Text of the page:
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Herman Isner of Kerens featured in Goldenseal

March 23, 2011
The Inter-Mountain

Farmer, entrepreneur and longtime Randolph County resident J. Herman Isner is the subject of a feature story in the current issue of Goldenseal magazine, now on sale. The article titled, "Randolph County Cattleman Herman Isner," is written by Barbara Smith of Philippi, a former professor at Alderson-Broaddus College.

Born in 1918 at Kerens, Isner is descended from pioneer stock on both sides of his family. One of his ancestors, Henry Isner, fought in the Battle of Point Pleasant in 1774. Owen Triplett, Isner's great-great-grandfather on his mother's side, purchased 28,000 acres from George Washington, the article explains.

Herman Isner began dealing cattle at the age of eleven. He estimates that he has bought and sold as many as three million head in his career. He currently keeps a small herd of steers on his 350-acre property, located off Creed Isner Road in Kerens. The U.S. Department of Agriculture has designated Isner's property as a demonstration farm, permanently available to the public for educational purposes.

Article Photos

Herman Isner sits at his home in Kerens. Isner is featured in the latest issue of Goldenseal magazine. (Photo by Tyler Evert)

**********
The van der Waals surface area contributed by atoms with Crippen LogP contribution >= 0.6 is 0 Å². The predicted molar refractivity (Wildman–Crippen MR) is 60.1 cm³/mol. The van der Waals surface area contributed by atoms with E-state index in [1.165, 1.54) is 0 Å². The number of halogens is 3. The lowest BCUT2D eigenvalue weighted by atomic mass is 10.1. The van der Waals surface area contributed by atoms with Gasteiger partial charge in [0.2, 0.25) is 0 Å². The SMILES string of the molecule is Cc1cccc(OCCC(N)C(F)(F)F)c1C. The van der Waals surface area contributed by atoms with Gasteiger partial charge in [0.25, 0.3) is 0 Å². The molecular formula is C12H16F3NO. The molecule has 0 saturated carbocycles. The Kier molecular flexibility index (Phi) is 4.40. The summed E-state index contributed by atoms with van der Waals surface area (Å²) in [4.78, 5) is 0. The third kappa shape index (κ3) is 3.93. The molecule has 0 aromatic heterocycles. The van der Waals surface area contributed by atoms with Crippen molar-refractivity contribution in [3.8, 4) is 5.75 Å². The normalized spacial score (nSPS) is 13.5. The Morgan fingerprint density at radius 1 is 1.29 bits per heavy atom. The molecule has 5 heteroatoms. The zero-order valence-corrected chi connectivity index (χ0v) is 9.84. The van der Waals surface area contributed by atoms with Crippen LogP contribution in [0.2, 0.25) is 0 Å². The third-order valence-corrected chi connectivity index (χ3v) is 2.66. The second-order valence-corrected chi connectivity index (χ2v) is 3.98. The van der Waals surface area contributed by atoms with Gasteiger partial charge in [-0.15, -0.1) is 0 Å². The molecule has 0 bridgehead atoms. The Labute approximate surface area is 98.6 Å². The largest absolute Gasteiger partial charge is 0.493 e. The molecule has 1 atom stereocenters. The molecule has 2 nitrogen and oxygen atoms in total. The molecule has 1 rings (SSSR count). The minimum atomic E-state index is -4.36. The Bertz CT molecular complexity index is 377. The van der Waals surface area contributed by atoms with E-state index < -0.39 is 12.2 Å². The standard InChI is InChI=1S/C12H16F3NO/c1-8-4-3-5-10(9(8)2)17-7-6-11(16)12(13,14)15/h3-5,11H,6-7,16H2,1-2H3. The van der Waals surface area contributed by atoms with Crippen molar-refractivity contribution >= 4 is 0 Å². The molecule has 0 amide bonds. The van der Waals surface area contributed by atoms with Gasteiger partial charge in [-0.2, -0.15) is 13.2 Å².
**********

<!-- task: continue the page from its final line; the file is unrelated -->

Also in this issue of Goldenseal is an interview with Marsha Louk and Kendall Waybright, owners of Laurel Fork Farm at Jenningston, located near the Tucker and Randolph county line. Their 175-acre operation includes a goat herd and a thriving home-based business making and selling soaps, lotions, salves and other goat-milk products. The story titled, "'We're Very Blessed': Sweet Life at Laurel Fork Farm," is written by Ohio freelance author Carl E. Feather.

Harman resident Duane "Dwar" Cooper is also highlighted in the magazine. Owner of Dwar's Chainsaw Repair, Cooper operates a small, eclectic shop off U.S. Route 33, south of Harman. In addition to performing saw repairs, Cooper collects country music memorabilia and model cars, and makes stylized clocks often in the shape of an outhouse or a log cabin.

Elsewhere in this issue are stories about the African American campus tradition called "stepping," Wheeling steamboat historian and model maker John Bowman, Kimball's Italian Gianato family, and Clay County traditional music stalwarts John and David Morris.

Goldenseal is West Virginia's magazine of traditional life and is published quarterly by the West Virginia Division of Culture and History in Charleston. The magazine sells for $5.95 and is available at Main Line Books in Elkins, at MountainMade in Thomas, and at Blackwater Falls State Park, or by calling (304)558-0220, ext. 153; on-line at www.wvculture.org/goldenseal.

 
 

 

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